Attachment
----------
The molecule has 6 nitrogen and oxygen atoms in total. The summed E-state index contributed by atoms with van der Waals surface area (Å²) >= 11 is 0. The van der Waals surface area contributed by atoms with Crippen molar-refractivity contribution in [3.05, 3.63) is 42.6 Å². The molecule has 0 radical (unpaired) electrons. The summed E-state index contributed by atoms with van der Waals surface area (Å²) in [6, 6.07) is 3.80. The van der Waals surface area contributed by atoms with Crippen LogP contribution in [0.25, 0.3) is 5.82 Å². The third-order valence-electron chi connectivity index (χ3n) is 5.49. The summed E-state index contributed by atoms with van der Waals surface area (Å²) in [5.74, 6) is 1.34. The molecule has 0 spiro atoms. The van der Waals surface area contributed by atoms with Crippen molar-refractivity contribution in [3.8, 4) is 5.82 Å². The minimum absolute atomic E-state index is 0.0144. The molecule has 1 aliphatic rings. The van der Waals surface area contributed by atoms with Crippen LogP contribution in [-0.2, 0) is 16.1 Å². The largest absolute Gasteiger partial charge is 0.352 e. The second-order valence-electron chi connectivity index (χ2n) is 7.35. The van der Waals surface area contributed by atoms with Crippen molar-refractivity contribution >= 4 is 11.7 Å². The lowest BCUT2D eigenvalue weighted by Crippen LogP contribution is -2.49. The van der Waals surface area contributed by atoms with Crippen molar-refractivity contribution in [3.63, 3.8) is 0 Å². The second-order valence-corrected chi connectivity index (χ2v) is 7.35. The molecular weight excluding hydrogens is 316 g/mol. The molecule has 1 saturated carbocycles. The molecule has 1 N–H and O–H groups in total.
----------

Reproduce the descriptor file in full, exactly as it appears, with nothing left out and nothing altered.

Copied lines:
The molecule has 6 nitrogen and oxygen atoms in total. The summed E-state index contributed by atoms with van der Waals surface area (Å²) >= 11 is 0. The van der Waals surface area contributed by atoms with Crippen molar-refractivity contribution in [3.05, 3.63) is 42.6 Å². The molecule has 0 radical (unpaired) electrons. The summed E-state index contributed by atoms with van der Waals surface area (Å²) in [6, 6.07) is 3.80. The van der Waals surface area contributed by atoms with Crippen LogP contribution in [0.25, 0.3) is 5.82 Å². The third-order valence-electron chi connectivity index (χ3n) is 5.49. The summed E-state index contributed by atoms with van der Waals surface area (Å²) in [5.74, 6) is 1.34. The molecule has 0 spiro atoms. The van der Waals surface area contributed by atoms with Crippen molar-refractivity contribution in [3.8, 4) is 5.82 Å². The minimum absolute atomic E-state index is 0.0144. The molecule has 1 aliphatic rings. The van der Waals surface area contributed by atoms with Crippen LogP contribution in [-0.2, 0) is 16.1 Å². The largest absolute Gasteiger partial charge is 0.352 e. The second-order valence-electron chi connectivity index (χ2n) is 7.35. The van der Waals surface area contributed by atoms with Crippen molar-refractivity contribution >= 4 is 11.7 Å². The lowest BCUT2D eigenvalue weighted by Crippen LogP contribution is -2.49. The van der Waals surface area contributed by atoms with Crippen molar-refractivity contribution in [3.63, 3.8) is 0 Å². The second-order valence-corrected chi connectivity index (χ2v) is 7.35. The molecular weight excluding hydrogens is 316 g/mol. The molecule has 1 saturated carbocycles. The molecule has 1 N–H and O–H groups in total.